Cement, Lies, and Iranian Weapons Deals
Quick quiz. What do the following items all have in common?
Bags of cement, crates of marble, polyethylene pellets, lentils, cotton and powdered milk.
Answer: All these items, in recent years, have been used by Iran to conceal illicit weapons cargoes, shipped in alleged violation of United Nations sanctions.
The source for this information is a confidential 14-page report produced by the United Nations Panel of Experts on Iran sanctions, and obtained this Friday by Reuters -- whose Louis Charbonneau has written a story disclosing some of its contents, under the headline "Exclusive -- U.N. experts trace recent seized arms to Iran, violating embargo."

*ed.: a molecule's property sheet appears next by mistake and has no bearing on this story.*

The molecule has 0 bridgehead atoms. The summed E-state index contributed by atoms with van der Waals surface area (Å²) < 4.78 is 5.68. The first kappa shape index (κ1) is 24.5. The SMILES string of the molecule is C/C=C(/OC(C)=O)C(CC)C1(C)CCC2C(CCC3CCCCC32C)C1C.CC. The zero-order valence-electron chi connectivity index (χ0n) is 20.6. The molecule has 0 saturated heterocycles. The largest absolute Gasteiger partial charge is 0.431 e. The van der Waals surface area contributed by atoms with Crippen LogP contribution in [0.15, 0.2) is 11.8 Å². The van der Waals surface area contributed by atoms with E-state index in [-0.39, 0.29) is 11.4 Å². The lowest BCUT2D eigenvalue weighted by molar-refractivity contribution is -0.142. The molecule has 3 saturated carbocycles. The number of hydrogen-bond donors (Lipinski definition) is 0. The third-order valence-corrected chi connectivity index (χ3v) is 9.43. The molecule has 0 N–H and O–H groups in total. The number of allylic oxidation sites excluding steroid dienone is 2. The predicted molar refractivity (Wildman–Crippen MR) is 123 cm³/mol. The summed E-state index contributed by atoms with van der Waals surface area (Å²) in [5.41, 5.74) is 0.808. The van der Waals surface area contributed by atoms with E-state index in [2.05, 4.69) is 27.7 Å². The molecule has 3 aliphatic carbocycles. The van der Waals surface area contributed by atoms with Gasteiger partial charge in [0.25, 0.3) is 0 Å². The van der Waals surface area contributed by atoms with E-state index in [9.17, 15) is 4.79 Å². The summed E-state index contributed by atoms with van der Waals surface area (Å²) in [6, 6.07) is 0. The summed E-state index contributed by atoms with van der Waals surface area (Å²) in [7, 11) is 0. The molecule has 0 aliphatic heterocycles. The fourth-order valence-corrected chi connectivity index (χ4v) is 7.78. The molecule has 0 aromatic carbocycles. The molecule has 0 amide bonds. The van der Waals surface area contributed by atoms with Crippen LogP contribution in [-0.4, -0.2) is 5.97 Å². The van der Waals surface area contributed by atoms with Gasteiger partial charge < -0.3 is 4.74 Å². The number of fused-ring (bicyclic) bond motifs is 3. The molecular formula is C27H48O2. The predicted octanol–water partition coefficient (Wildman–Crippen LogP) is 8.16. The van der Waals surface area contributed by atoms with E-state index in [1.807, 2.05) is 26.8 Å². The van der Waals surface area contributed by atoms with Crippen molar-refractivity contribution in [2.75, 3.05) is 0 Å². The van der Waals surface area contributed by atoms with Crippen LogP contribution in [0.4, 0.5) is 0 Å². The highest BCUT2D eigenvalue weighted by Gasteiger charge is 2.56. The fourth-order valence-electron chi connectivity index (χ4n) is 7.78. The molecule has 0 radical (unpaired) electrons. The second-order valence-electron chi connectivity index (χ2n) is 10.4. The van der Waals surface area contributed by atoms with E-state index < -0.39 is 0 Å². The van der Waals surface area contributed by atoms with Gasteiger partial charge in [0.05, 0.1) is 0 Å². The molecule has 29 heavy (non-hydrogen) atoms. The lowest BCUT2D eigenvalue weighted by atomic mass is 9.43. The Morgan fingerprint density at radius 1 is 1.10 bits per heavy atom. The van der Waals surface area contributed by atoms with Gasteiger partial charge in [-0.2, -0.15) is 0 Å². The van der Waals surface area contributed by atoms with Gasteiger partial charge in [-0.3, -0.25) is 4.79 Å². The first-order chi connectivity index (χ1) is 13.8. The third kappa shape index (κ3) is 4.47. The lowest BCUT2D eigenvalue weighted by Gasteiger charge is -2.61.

The particular Iranian duplicity on which this UN report focuses is the shipment earlier this year of weapons hidden among bags of cement aboard a Panamanian-flagged ship, the Klos C. The weapons -- including rockets, fuses, 120 mm mortar shells and roughly 400,000 bullets -- were loaded onto the Klos C in an Iranian port. The Klos C then called at the Iraqi port of Umm Qasr, before heading to the Red Sea, where the ship, making for Sudan, was intercepted by Israeli naval forces.
According to Reuters, the UN panel's confidential report confirms that the weapons hidden aboard the Klos C were shipped from Iran, in violation of UN sanctions. (Apparently the report does not speculate on the ultimate destination for the weapons -- which the Israelis said was Gaza. Nor could the UN experts confirm the Israeli account that the weapons were smuggled into Iran from Syria, before being loaded aboard the Klos C. Perhaps Israeli authorities have better intelligence on Syria, Iran and Gaza than do the eight experts on the UN panel? But the UN report does confirm that the weapons were shipped from Iran).